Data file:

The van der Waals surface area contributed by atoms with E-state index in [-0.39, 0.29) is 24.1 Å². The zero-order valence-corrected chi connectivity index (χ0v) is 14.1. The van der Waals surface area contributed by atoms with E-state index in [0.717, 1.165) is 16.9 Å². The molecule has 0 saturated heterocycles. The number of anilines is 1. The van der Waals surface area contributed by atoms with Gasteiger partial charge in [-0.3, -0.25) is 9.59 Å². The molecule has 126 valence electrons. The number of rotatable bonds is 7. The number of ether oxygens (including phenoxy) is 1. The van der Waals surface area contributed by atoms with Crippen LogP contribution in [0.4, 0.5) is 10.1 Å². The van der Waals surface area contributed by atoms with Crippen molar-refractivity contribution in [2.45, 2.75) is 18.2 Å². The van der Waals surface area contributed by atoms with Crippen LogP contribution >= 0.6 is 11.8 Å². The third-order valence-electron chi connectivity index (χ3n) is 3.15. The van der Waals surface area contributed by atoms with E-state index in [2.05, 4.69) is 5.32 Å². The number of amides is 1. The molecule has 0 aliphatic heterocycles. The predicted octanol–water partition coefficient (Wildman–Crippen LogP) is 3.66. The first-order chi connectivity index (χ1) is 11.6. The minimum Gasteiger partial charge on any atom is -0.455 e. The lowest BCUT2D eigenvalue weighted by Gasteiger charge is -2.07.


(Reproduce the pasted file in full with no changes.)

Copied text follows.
The van der Waals surface area contributed by atoms with E-state index in [-0.39, 0.29) is 24.1 Å². The zero-order valence-corrected chi connectivity index (χ0v) is 14.1. The van der Waals surface area contributed by atoms with E-state index in [0.717, 1.165) is 16.9 Å². The molecule has 0 saturated heterocycles. The number of anilines is 1. The van der Waals surface area contributed by atoms with Gasteiger partial charge in [-0.3, -0.25) is 9.59 Å². The molecule has 126 valence electrons. The number of rotatable bonds is 7. The number of ether oxygens (including phenoxy) is 1. The van der Waals surface area contributed by atoms with Crippen LogP contribution in [0.4, 0.5) is 10.1 Å². The van der Waals surface area contributed by atoms with Crippen molar-refractivity contribution in [2.45, 2.75) is 18.2 Å². The van der Waals surface area contributed by atoms with Crippen LogP contribution >= 0.6 is 11.8 Å². The third-order valence-electron chi connectivity index (χ3n) is 3.15. The van der Waals surface area contributed by atoms with E-state index in [2.05, 4.69) is 5.32 Å². The number of amides is 1. The molecule has 0 aliphatic heterocycles. The predicted octanol–water partition coefficient (Wildman–Crippen LogP) is 3.66. The first-order chi connectivity index (χ1) is 11.6. The minimum Gasteiger partial charge on any atom is -0.455 e. The lowest BCUT2D eigenvalue weighted by Gasteiger charge is -2.07.